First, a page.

Exploring Mind, Body, Breath & Senses In Movement & Stillness
My teaching approach is pragmatic, open and informal. Classes involve exploring, developing, and embodying the qualities and principles of the practice. The syllabus is an evolving expression of my understanding from over two decades of practice and draws on an ecletic range of sources – it doesn’t focus on mastery of one specific style, hardcore combative aspects, Chinese medicine, cultural or religious traditions. I aim to make the teaching accessible, principled, and experiential – with a focus on enjoying and deepening the practice, while enhancing wellbeing in body and mind.
Simple Qi Gong – Body, Mind & Breath
Classes include mobilising, body awareness & breathing exercises. These help open and release tension, improve co-ordination, mobility and increase mind-body-breath awareness and integration – unifying mind, body, breath and senses is the essence of Qigong and Tai Chi.
Nei Gong – Internal Cultivation
‘Nei Gong’ refers to more in depth postural, breathing and movement practices that enable students to learn and embody the subtler and deeper (internal) aspects of Tai Chi & Qigong. ‘Nei Gong’ translates as ‘internal cultivation’.
Tai Chi & Qigong – Forms & Sets
‘Forms’ are the flowing movement sequences which most people associate with Tai Chi. Students will learn simple moving, stepping and walking forms, gradually progressing to more complex movements and longer sequences. The main Tai Chi form taught is the ‘37 Form‘ sequence (a ‘Yang style’ Tai Chi form developed in the 1940’s by Cheng Man-ch’ing).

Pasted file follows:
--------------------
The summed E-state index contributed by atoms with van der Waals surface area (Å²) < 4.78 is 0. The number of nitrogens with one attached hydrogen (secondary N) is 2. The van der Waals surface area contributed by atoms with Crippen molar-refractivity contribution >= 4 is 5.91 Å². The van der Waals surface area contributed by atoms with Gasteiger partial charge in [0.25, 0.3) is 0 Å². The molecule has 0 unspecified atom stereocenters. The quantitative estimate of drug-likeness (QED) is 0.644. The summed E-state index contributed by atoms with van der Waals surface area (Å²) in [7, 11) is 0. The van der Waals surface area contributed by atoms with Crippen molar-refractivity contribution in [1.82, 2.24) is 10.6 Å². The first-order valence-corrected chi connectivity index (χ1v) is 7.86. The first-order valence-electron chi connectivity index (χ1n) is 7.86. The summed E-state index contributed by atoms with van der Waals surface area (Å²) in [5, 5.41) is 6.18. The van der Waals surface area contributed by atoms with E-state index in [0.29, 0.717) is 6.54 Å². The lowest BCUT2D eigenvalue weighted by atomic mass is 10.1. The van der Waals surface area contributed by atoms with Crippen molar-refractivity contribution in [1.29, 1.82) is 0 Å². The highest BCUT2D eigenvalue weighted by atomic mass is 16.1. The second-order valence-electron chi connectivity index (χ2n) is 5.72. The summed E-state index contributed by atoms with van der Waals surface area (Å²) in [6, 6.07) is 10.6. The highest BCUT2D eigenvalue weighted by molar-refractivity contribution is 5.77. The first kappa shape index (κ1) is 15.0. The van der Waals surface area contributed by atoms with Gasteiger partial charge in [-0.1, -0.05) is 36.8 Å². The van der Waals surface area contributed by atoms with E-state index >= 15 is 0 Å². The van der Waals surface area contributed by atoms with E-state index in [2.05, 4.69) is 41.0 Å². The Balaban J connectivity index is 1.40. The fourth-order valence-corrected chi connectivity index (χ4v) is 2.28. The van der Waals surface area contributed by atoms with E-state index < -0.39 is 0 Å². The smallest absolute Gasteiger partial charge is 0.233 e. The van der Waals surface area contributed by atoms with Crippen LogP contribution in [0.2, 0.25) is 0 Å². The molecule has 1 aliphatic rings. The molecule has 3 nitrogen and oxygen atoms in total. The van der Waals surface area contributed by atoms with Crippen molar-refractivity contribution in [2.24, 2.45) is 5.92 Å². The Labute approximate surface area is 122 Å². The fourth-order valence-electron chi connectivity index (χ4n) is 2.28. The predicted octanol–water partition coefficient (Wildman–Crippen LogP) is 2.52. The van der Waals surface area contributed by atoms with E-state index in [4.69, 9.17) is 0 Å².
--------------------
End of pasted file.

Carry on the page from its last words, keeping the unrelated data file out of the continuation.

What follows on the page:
Classes include additional Qigong, Neigong & Internal Martial Arts forms and sets from a range of selected sources – e.g. Cheng Man-ch’ing’s 8 Methods, Shibashi 18 Movement Tai Chi Qigong, Zhan Zhuang, Huang Sheng Shyan’s Five Loosening Exercises, Liu Xiheng’s exercises, and more – the goal here is not to learn lots of sequences, rather to experience a variety of movements, postures and expressions of the practice, and ultimately to find your own understanding and embodiment of these.
Partner practices are co-operative methods to enhance our understanding and embodiment of Tai Chi & Qigong. These practices cultivate numerous body-mind qualities – including sensitivity, stability, fluidity, connection, mobility and co-ordination. Tai Chi & Qigong partner work is fascinating and enjoyable, and approached with a spirit of co-operation and mutual learning.
Complementary Practices – Yoga & Meditation
I’ve practised Yoga & Meditation for many years and found them to be very complementary to Tai Chi & Qigong. These complementary practices can enhance and deepen our Tai Chi & Qigong.
Going Beyond Labels
While there are differences between Tai Chi, Qigong, Nei Gong, Yoga, Meditation – and the numerous styles and variations – I see these as aspects and expressions of something which transcends these labels:
“The name that can be named is not the eternal name” (Tao Te Ching)
While theory and formal practice is an important part of understanding and development – we can also go beyond labels, free ourselves from intellectual concepts, let go of attachment to ideas about practices – and explore our actual experience more deeply and directly.
“T’ai Chi comes from Wu Chi
and is the mother of yin and yang.
In motion T’ai Chi separates;
in stillness yin and yang fuse and return to Wu Chi.”
(The Treatise on Tai Chi Chuan, Wang Zongyue)
“Stand like a balance – Rotate actively like a wheel – Walk like a cat”
From the Tai Chi Classics